Thor: Ragnarok: A great big technicolour ball of fun. Super funny, super charming, and a soundtrack and visual aesthetic that really takes it out of this world. 



That’s all I got in me today. I’m going to plough on and try to squeeze out some actual writing but… I dunno guys. I just dunno right now.

I wish I could be a great example of mental grittiness and stoicism but sometimes I just get down and I can’t stop the ball from rolling that way.

All I can do is brace for the nadir.

Speak soon,

Luke & family.

MØ40: Marshmallows


Morning Øutput #40


So we were about to wrap up a podcast recording when Cat burst into the room. I looked over, a little miffed. After all, this is my precious podcast time (I wonder if my dad ever used that phrase).

“Alaska’s something something," she blurted.

“What?” I said.

“Alaska’s having a reaction.”

So I looked over, nodded, looked back to Ben (who was patiently waiting on Skype to finish our recording), then I looked back to Alaska and the realisation hit me like an ice cube to the scrotum. 

Oh my god… Alaska’s having a reaction!

An allergic one!

Her usually smooth, fine, furry face had become marred with marshmallow bumps. She looked like a cumulus cloud. No, better yet, she looked like the header image on one of those BOTOX GONE BAD clickbait articles. Never use toasted sesame oil for your botox! Her cheeks were puffed right out and her eyes looked ready to prolapse.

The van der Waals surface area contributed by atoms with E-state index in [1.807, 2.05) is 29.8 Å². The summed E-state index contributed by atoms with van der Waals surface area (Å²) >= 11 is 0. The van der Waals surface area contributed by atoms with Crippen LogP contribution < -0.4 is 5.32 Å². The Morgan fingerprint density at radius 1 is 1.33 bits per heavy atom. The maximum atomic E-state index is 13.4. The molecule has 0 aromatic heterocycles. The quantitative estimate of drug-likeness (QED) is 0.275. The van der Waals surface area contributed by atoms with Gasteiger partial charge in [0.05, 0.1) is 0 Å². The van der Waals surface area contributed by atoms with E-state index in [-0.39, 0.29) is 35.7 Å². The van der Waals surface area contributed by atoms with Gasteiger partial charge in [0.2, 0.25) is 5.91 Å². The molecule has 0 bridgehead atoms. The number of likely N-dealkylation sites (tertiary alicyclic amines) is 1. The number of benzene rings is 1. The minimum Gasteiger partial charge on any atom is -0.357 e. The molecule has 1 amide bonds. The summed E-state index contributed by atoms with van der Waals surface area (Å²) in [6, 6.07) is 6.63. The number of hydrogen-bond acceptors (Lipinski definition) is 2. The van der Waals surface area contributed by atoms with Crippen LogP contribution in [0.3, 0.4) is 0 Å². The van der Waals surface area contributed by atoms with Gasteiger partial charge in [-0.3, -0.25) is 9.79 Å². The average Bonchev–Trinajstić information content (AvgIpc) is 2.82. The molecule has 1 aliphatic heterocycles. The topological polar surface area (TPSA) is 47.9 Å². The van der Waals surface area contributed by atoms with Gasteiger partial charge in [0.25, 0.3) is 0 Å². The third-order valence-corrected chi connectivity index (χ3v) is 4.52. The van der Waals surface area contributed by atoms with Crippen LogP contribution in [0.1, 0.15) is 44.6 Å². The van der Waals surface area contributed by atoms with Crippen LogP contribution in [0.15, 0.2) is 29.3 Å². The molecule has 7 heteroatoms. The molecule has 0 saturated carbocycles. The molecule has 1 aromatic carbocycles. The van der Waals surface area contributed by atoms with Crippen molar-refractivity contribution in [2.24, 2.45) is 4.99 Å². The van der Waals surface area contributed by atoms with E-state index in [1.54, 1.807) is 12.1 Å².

Panic immediately set in as we tried to work out what the hell was going on with our dog. Did we break her? What did we do? We'd read the manual and everything. I ran to the corner-shop to pick up some antihistamines and Cat got the vet’s number as she had a good look around for anything Alaska might’ve eaten.

I got back, wrapped some of the tablets in blocks of cheese, made her shake my hand for her meds. It’s only polite. And after ten minutes or so, it started to settle. We started to settle. The next morning her face was back to its lovely smooth finish and our little puppy was back. We still have no idea what it was that she ate.